Sound regulation of surrogacy is imperative

Cases continue to to be dealt with under statutes that never foresaw this complex issue

The regulation of surrogacy has come under scrutiny in recent months, as the courts have considered this highly emotive and, sometimes, extremely technical process.

Consideration often occurs in the context of attempts to finely balance and protect the human rights of parties to a surrogacy arrangement. As human rights documents often outline the importance of respect for human dignity, one might consider whether the dignity of poorer surrogates is violated when reproductive processes are commoditised.

Surrogates in intra-familial arrangements may also be exploited due to emotional coercion. Commissioning parents are particularly at risk of exploitation when they desperately seek to become parents, yet are provided with scant legal or general information.

The child’s human right to know its identity may also be limited in circumstances where the child has up to six possible parents: the commissioning parents, the genetic parents, the surrogate and her husband.


Sound regulation of surrogacy is imperative when one considers the potential affect on human rights; however, cases continue to be dealt with under statutes that never contemplated this complex issue.

Even in the EU there is no consistency, as in October last, two Advocate Generals of the Court of Justice of the European Union released conflicting Opinions on the same day regarding the "leave entitlements" of women who had children through surrogacy. Additionally, while the February 2012 Guidance Document issued by the Department of Justice and Equality is to be welcomed for providing guidance to couples bringing their child to Ireland following an international surrogacy arrangement, those entering surrogacy arrangements within Ireland do so without any legislative guidance.

In 1996, Judge Murphy in the Supreme Court questioned whether the mother, for the purposes of Article 40 of the Constitution, was "[T]he woman who provided the ovum or the woman who gave birth . . ." – no answer was given. In the "Embryo Case", it was held Article 40.3.3° did not protect the relationship between mothers and frozen embryos as there was no physical connection of pregnancy between the two. Accordingly, the principle of "mater semper certa est" (the mother is always certain) remained steadfast until the High Court recently held the genetic mother should be recognised as the legal mother. This is now under appeal.

If the appeal is successful, genetic parents will likely continue to allege human rights violations. If it is unsuccessful, an increase in cases taken by gestational mothers is possible. Legislation is required if a surge in litigation is to be avoided.

The uncertainty may be mitigated by the anticipated Family Relations and Children Bill. This Bill appears to be guided by the 2005 Report of the Commission for Assisted Human Reproduction, which concluded (with one member dissenting) that surrogacy should be permitted, subject to regulation.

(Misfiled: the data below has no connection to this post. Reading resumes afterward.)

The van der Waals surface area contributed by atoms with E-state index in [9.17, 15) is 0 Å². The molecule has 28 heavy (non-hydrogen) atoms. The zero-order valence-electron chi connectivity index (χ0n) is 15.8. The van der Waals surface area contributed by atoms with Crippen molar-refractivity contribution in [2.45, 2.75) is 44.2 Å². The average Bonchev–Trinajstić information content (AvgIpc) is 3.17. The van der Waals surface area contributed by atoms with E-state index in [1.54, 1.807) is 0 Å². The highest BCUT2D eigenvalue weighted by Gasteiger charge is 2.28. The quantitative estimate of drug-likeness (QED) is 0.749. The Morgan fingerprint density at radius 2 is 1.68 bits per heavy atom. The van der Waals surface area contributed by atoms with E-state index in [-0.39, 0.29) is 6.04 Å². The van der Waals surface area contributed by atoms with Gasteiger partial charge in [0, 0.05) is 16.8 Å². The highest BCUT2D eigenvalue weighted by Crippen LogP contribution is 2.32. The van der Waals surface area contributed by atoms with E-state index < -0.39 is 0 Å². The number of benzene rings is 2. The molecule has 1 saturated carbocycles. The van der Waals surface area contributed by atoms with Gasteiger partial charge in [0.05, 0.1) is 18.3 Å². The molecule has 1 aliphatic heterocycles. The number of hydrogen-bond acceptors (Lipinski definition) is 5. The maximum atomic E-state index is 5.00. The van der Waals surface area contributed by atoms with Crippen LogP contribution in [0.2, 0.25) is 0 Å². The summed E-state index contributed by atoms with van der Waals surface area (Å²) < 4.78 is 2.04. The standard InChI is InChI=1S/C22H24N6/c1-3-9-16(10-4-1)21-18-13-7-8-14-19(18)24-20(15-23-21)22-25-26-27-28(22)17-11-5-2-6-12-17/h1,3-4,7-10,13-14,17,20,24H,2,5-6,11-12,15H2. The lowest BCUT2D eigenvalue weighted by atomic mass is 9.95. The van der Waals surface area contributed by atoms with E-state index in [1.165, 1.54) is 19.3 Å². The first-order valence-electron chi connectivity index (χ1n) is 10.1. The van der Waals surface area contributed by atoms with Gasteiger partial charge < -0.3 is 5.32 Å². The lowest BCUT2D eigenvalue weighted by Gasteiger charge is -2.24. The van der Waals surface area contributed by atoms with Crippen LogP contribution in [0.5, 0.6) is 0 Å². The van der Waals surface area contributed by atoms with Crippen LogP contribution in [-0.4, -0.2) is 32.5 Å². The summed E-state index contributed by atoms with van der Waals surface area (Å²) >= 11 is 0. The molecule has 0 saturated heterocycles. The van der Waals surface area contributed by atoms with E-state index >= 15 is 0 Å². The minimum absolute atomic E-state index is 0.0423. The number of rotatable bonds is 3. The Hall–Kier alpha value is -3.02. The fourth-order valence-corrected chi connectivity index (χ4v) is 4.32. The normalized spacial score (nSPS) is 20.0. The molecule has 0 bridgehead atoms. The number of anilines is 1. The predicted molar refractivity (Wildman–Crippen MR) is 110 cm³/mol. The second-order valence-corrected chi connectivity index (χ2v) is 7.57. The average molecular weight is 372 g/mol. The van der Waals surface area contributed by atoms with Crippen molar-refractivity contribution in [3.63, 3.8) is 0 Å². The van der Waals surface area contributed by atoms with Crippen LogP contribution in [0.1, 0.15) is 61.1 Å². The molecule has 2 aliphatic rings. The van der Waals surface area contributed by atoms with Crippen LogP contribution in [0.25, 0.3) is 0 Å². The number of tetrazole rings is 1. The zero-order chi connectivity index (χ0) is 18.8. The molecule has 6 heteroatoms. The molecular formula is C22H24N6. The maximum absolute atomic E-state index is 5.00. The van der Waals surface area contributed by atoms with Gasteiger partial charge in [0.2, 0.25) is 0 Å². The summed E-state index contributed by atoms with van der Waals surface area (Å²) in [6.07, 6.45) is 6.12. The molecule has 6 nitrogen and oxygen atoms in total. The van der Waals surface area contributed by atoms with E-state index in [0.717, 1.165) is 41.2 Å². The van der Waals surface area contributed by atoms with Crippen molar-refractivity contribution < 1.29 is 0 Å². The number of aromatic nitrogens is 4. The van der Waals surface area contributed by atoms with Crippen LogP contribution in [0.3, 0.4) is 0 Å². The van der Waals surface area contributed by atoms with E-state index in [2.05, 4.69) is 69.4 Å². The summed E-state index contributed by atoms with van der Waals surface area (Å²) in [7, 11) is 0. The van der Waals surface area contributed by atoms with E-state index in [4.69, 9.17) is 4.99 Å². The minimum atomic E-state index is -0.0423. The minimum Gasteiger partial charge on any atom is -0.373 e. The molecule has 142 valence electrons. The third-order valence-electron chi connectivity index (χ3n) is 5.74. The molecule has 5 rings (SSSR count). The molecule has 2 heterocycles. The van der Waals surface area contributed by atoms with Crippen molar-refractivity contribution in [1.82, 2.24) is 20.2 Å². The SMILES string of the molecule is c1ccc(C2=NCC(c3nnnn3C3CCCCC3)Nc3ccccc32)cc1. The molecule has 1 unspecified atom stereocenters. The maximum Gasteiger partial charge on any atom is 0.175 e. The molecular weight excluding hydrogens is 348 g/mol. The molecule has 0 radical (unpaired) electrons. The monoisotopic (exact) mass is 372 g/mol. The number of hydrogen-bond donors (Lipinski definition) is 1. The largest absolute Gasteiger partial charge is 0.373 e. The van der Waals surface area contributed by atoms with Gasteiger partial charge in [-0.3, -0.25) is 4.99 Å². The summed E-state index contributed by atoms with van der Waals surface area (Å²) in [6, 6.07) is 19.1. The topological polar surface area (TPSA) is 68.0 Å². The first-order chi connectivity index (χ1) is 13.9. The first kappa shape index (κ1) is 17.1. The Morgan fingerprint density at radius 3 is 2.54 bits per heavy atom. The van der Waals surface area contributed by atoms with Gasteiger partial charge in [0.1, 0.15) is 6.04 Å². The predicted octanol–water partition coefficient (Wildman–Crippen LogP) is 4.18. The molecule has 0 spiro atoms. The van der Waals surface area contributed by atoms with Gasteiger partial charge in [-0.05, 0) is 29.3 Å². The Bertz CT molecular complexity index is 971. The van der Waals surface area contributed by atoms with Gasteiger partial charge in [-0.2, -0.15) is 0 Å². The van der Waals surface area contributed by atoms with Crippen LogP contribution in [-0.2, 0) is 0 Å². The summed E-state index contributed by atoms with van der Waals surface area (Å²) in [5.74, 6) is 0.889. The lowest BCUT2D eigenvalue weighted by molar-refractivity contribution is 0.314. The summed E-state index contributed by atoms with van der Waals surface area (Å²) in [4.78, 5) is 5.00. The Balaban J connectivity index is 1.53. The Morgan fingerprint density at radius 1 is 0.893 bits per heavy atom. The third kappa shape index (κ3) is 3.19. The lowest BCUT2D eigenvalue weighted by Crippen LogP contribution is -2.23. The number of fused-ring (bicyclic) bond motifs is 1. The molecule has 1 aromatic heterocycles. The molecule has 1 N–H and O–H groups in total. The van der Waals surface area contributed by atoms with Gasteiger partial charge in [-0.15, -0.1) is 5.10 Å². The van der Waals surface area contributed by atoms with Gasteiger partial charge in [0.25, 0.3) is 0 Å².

Genetic connection
A Briefing Note released earlier this month outlined the Bill will provide the court may, on application by any party to a surrogacy case, assign parentage on the basis of genetic connection to one of the intending parents and the spouse, civil partner or cohabiting partner of that person. The surrogate will be the legal mother if she does not assign her rights as a mother. The Bill will further:

– hold surrogacy arrangements unenforceable by or against any person making such an arrangement;

– prohibit payment for surrogacy, the making or facilitating a surrogacy, or advertising of surrogacy arrangements;

– prohibit advertising surrogacy arrangements or procurement of surrogates;

– hold obligations to pay or reimburse surrogacy costs enforceable only if the surrogacy arrangement was made prior to the surrogate conception and if the costs are reasonable; and

– oblige parties to a surrogacy arrangement to obtain legal advice before the arrangement is made.

Although surrogacy remains unregulated, parties to surrogacy agreements need not remain quiescent. When considering the English case of W and B v H (Child) abduction: surrogacy, Mason and Laurie stated “ . . . there is much to be said for the encouragement of non-contractual memoranda of understanding which can be available in the event of later disagreement”. While the legality of surrogacy agreements remains uncertain in Ireland, an appropriately tailored surrogacy agreement could convey the parties’ solemn objectives, should legal proceedings be initiated at a later stage.

In the absence of legislation, notwithstanding the imminent appeal case, an increase in surrogacy litigation is likely. Regulation may come in the form of the Family Relations and Children Bill, which could provide certainty to many. In the meantime, those entering surrogacy arrangements should consider drafting agreements that will express the intentions of parties to each other and to the courts should difficulties arise.